French social care for elderly

All was fine this morning but just now Laura arrived and once again she is refusing. I went in there to try to coax her but she lost her temper again and turned on me so I came away.

Laura is trying again at the moment but she says to me that she won’t force her. Trouble is the language again and I can’t go in there to translate.

She has left now, full of apologies but it is not her fault. I don’t know where to go from here.

Edit: BTW I asked Laura if she was afraid of the dangerous dog, while holding his collar lightly. She replied, while making a fuss of him ‘Chien? Je ne peu pas voir un chien’ :rofl:
And then went on to say that none of them agreed with the restrictions.

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Or one could view it as an employer who takes their responsibilities seriously. One dog bit is one dog bite too many and they are responsible for not sending their staff into dangerous situations. Yes perhaps there could be some form of disclaimer to say you take responsibility for your dog and any harm it might cause. But sadly in law someone has to have the responsibility.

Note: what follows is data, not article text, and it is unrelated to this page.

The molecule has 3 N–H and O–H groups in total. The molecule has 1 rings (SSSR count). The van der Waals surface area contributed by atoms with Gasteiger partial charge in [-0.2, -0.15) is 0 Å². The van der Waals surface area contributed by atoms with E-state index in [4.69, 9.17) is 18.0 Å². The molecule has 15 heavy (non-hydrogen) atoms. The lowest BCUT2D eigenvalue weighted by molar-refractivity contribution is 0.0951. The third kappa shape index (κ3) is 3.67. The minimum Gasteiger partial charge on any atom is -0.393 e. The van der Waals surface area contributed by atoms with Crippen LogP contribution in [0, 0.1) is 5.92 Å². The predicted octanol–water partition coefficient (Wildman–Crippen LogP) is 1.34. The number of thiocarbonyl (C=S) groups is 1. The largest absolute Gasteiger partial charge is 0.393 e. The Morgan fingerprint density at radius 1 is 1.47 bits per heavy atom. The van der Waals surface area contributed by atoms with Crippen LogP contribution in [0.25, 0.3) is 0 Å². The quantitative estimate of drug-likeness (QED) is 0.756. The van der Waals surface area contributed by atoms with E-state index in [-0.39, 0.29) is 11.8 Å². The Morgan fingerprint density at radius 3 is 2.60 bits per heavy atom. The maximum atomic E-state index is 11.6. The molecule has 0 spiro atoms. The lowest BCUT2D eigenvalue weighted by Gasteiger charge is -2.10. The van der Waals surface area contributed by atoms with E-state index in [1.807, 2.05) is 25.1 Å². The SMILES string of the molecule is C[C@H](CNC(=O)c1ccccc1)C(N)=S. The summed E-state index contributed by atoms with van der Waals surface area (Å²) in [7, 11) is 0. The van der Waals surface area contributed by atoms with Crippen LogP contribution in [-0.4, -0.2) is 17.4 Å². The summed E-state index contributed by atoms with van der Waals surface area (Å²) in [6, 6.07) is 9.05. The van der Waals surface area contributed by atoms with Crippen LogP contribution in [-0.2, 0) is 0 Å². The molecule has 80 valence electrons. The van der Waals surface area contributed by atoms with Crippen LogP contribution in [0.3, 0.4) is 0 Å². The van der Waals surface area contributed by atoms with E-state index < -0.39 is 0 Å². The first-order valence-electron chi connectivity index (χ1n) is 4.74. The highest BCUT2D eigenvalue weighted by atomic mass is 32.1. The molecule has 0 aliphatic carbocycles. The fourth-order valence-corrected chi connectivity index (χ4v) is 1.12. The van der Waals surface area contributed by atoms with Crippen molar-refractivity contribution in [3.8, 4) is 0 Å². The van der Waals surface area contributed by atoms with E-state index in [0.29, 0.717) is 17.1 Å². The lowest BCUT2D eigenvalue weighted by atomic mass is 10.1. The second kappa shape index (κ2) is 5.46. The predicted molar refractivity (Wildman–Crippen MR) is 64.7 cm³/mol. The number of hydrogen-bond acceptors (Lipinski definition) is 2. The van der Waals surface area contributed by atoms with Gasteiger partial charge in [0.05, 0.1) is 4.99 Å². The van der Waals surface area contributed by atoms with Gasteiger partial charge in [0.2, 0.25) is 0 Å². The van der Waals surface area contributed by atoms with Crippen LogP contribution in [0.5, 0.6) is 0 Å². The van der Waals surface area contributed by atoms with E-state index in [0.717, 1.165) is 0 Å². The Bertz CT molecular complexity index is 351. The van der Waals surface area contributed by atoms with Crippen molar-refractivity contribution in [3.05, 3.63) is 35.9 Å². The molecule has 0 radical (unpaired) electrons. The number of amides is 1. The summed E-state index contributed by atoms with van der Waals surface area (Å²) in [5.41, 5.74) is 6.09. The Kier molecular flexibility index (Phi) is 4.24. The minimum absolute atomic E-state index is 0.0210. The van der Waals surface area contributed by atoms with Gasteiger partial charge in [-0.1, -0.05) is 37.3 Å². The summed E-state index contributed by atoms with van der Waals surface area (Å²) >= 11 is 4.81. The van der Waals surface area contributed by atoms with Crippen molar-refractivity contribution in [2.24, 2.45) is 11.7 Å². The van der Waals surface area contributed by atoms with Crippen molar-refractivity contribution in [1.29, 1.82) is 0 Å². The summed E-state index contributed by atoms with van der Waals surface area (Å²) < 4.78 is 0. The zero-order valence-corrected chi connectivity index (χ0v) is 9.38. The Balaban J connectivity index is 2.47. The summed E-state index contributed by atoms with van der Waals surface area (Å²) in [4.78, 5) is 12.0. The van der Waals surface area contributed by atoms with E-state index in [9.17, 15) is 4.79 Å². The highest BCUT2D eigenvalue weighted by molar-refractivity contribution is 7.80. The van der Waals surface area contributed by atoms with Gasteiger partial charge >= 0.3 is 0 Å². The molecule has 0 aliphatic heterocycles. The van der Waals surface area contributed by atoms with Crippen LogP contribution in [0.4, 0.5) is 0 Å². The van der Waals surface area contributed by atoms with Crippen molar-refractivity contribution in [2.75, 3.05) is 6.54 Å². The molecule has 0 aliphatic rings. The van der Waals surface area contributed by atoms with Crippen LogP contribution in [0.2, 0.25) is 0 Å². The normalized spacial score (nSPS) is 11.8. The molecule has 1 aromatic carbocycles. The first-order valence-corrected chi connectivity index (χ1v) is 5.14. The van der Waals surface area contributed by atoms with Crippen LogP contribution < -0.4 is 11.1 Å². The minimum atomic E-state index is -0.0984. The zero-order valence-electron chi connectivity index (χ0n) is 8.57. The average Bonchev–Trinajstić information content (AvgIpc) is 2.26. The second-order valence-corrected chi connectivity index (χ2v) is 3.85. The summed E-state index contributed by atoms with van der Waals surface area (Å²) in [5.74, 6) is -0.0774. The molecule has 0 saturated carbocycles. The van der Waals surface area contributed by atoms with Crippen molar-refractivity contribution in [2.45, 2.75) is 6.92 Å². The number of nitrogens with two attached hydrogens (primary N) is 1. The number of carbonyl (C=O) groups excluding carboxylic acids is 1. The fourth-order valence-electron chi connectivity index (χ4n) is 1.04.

We had an aide some time ago when I needed it and same restrictions applied. We actually ignored them, with the complete agreement of the aide concerned.

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Why on earth would I sign a disclaimer? Dogs walk free in public places, and on leads, nobody asks for a disclaimer for them. The rule is well over the top. If they had the welfare of their staff at heart they should ask them what they think. Every last one of them has disagreed with this decision and now, if they follow the rule, which I doubt they will, they will have to stand in the rain outside the gate until I leave the house to put him in the car, then, wait inside until I have gone outside to put him back in again. Letitia suggested that I could stand with him, holding his collar, on the terrasse while they go in and out. Laura didn’t even wait at the gate yesterday.

He loves all of them and howls with excitement when he sees the cars arrive, and then the howls again when they leave. They all make a fuss of him and his nickname is Jaques Brel because his distress at parting reminds them of the pitiful, ‘Tu me quitte pas’. :rofl:

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:slight_smile: Jacques Brel :slight_smile:

I’m afraid we will have to disagree on this. If one’s dog bit someone in a public park it is obvious that the owner would be liable. However if it happened in your home to someone who was there as part of their employment then the employer has a duty of care to their staff and so would be jointly liable.

I imagine the Agency deals with hundreds and hundreds of households so the safest thing is a blanket ban. It would be preferable to us to sign a disclaimer, since we have complete confidence in our dog, than have to put him in the garden.